abode, at least for a time. I have procured them at Mrs. Mason's, the same Elizabeth Green to whom I addressed my Valentine,1 at a guinea a week, for which Mr. Bingley is answerable. It is as [cheap] as can be expected in this place. The suit of clothes, hat and boots, and my washing have been, or are to be paid by Mr. Bingley--of course set against my account. I am afraid that the Flemings have applied to Miss Wordsworth for money before now. I wish you would send me down the account of how matters stand between us. I will do my best to pay you all. Just at this moment, I would rather, if it could be avoided, not request Mr. B. to advance any large sum, for he will have to pay my lodgings and washing weekly, and has had considerable demands upon him owing to the expence of the Worthies, and failures among those connected with him in business. But all will be well. The baby walked for the first time to day, by nown self. Dod a bess it. We are cruelly thick in this small house; for my lodgings are not quite ready for my reception. I rather feel in the way, but they are very kind, and do not make me feel it.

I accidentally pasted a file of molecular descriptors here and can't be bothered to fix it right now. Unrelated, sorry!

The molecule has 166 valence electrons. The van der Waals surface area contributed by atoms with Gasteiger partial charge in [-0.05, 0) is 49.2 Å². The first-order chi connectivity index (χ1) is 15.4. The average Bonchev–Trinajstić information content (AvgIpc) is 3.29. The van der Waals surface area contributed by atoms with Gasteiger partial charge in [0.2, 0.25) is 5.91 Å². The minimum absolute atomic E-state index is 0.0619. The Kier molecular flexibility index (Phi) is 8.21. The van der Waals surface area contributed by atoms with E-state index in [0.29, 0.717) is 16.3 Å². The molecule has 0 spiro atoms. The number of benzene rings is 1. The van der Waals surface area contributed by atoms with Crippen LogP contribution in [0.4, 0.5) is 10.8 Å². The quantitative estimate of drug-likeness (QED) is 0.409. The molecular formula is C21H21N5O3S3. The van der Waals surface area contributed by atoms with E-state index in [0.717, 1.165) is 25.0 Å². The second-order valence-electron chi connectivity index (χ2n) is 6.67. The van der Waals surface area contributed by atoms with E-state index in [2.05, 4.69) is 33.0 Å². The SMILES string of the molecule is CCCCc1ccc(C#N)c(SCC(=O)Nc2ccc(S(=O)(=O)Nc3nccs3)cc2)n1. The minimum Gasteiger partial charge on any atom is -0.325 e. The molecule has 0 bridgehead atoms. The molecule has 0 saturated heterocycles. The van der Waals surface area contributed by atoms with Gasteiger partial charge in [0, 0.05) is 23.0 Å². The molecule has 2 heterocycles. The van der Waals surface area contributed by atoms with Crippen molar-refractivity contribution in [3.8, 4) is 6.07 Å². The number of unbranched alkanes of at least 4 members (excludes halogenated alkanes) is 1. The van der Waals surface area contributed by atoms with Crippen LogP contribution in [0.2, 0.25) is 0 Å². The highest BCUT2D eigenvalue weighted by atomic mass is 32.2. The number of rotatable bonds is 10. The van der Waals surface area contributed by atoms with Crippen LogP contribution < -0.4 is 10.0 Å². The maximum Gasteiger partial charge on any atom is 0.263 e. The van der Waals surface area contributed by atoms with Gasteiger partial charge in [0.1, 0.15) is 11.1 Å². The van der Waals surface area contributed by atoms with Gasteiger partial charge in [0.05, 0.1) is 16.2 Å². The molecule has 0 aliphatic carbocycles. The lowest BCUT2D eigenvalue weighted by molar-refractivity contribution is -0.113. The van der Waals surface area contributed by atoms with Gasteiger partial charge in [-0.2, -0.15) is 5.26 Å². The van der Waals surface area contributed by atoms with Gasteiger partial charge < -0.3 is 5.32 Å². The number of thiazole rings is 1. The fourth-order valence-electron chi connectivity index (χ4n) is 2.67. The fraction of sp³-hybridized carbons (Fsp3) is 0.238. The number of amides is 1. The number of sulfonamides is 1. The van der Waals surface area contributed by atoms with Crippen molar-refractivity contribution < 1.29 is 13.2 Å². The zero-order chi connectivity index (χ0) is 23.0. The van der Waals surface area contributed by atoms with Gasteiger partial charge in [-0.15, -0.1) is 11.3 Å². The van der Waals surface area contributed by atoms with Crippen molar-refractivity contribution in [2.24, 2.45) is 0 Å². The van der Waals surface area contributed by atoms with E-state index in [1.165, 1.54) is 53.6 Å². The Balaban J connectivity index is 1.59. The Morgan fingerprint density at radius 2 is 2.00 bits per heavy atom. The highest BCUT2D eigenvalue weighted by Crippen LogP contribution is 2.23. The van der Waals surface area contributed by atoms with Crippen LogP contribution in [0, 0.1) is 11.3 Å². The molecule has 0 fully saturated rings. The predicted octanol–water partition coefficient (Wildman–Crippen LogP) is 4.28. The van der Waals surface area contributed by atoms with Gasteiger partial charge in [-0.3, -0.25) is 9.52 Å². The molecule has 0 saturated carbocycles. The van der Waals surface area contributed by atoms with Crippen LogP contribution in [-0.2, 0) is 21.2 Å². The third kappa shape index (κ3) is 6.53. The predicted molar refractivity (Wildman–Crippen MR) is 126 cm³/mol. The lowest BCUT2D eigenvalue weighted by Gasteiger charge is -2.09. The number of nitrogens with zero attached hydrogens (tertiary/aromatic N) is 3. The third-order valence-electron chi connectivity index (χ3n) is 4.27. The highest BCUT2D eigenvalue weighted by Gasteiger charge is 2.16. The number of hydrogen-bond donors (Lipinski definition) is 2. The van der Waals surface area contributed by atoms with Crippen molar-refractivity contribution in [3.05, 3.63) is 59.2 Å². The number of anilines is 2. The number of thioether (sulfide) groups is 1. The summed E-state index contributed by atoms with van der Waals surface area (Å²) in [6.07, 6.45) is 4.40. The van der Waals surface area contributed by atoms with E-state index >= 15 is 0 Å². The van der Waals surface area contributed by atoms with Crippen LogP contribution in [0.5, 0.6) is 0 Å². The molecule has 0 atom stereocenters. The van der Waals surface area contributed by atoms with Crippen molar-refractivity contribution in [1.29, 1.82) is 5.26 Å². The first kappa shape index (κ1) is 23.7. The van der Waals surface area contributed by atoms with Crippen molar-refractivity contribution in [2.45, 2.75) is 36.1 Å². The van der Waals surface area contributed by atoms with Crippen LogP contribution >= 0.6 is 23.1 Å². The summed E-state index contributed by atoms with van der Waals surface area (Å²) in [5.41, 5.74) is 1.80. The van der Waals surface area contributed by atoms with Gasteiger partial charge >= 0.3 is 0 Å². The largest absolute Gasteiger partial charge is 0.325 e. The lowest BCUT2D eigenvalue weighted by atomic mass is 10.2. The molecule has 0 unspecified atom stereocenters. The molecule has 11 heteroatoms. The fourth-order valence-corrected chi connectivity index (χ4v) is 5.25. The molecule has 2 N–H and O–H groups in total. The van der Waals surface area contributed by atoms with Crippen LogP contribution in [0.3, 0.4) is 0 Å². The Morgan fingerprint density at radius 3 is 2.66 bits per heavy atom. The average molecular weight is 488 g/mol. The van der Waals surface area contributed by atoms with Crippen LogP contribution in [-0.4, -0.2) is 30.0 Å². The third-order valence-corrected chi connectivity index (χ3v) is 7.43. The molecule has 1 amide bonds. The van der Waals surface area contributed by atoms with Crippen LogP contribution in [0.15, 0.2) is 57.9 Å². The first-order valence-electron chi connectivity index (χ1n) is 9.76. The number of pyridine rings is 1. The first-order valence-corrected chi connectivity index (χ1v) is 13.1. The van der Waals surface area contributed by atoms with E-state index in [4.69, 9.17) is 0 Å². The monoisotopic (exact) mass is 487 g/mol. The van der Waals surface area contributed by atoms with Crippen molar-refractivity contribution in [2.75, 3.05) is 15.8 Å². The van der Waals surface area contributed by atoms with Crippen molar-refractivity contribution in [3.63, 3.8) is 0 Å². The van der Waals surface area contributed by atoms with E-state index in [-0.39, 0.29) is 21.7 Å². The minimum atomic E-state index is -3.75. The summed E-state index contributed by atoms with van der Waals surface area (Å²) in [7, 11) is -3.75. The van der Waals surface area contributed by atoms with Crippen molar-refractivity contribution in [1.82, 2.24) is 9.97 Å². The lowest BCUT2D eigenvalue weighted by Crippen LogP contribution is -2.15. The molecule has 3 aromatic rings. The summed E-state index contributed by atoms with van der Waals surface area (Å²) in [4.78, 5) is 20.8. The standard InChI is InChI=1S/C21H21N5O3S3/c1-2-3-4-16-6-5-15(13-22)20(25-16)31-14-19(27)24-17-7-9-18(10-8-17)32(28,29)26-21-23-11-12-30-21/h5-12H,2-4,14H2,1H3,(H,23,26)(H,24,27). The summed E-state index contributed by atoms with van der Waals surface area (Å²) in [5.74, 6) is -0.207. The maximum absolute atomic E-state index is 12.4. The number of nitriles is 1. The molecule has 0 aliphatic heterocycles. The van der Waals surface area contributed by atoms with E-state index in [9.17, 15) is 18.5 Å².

With best wishes for sweet Sara and kind love to all I remain, Your affectionate Son, H. COLERIDGE.
P.S. We have had Edwin Atherston2 lecturing here--he call'd on me, and was the means of introducing me to the Rawsons and other primates: he is a good-looking, good- natured man, and plays well on the Piano-forte and organ.
TO HENRY NELSON COLERIDGE, No. 1. Downshire Place, Hampstead, London.
Grasmere, Sunday, Sept. 29, 1833.
Think not my long silence wholly without excuse. I have been waiting for intelligence from Leeds, which might have enabled me to give a more full, true, and particular account of my affairs than in lack thereof I can now engage to do. I will, however, delay no longer, and as it is lawful to heal on the Sabbath day, I will, instead of subjecting myself to the infliction of another of our semi-evangelical ministers____________________